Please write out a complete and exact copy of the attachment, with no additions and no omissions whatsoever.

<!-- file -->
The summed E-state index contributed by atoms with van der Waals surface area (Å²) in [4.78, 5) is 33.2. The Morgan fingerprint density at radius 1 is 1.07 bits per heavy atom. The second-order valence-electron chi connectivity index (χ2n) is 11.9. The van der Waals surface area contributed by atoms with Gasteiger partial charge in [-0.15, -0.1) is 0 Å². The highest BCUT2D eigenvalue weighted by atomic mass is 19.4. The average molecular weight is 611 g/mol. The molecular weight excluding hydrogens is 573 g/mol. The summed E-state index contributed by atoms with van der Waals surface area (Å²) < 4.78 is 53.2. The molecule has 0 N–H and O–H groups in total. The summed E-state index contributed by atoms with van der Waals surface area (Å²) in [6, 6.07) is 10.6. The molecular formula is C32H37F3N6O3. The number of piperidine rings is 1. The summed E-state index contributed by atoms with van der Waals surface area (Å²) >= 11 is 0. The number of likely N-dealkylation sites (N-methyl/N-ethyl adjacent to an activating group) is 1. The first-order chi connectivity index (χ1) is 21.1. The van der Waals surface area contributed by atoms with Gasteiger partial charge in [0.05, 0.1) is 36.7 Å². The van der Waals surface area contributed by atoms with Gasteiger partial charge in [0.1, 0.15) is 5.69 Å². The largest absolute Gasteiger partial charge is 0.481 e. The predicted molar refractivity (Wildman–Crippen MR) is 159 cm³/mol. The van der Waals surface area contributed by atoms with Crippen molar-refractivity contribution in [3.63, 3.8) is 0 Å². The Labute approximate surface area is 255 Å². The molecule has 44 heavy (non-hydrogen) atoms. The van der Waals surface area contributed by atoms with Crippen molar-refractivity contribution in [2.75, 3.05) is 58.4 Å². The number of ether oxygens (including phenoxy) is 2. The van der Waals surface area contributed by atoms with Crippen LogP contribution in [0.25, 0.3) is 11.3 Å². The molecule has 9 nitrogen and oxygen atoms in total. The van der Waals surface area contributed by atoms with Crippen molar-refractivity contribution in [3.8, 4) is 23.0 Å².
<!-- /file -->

The summed E-state index contributed by atoms with van der Waals surface area (Å²) in [4.78, 5) is 33.2. The Morgan fingerprint density at radius 1 is 1.07 bits per heavy atom. The second-order valence-electron chi connectivity index (χ2n) is 11.9. The van der Waals surface area contributed by atoms with Gasteiger partial charge in [-0.15, -0.1) is 0 Å². The highest BCUT2D eigenvalue weighted by atomic mass is 19.4. The average molecular weight is 611 g/mol. The molecular weight excluding hydrogens is 573 g/mol. The summed E-state index contributed by atoms with van der Waals surface area (Å²) < 4.78 is 53.2. The molecule has 0 N–H and O–H groups in total. The summed E-state index contributed by atoms with van der Waals surface area (Å²) in [6, 6.07) is 10.6. The molecular formula is C32H37F3N6O3. The number of piperidine rings is 1. The summed E-state index contributed by atoms with van der Waals surface area (Å²) >= 11 is 0. The number of likely N-dealkylation sites (N-methyl/N-ethyl adjacent to an activating group) is 1. The first-order chi connectivity index (χ1) is 21.1. The van der Waals surface area contributed by atoms with Gasteiger partial charge in [0.05, 0.1) is 36.7 Å². The van der Waals surface area contributed by atoms with Gasteiger partial charge in [0.1, 0.15) is 5.69 Å². The largest absolute Gasteiger partial charge is 0.481 e. The predicted molar refractivity (Wildman–Crippen MR) is 159 cm³/mol. The van der Waals surface area contributed by atoms with Crippen molar-refractivity contribution in [3.63, 3.8) is 0 Å². The Labute approximate surface area is 255 Å². The molecule has 44 heavy (non-hydrogen) atoms. The van der Waals surface area contributed by atoms with Crippen molar-refractivity contribution in [2.75, 3.05) is 58.4 Å². The number of ether oxygens (including phenoxy) is 2. The van der Waals surface area contributed by atoms with Crippen LogP contribution in [0.25, 0.3) is 11.3 Å². The molecule has 9 nitrogen and oxygen atoms in total. The van der Waals surface area contributed by atoms with Crippen molar-refractivity contribution in [3.8, 4) is 23.0 Å².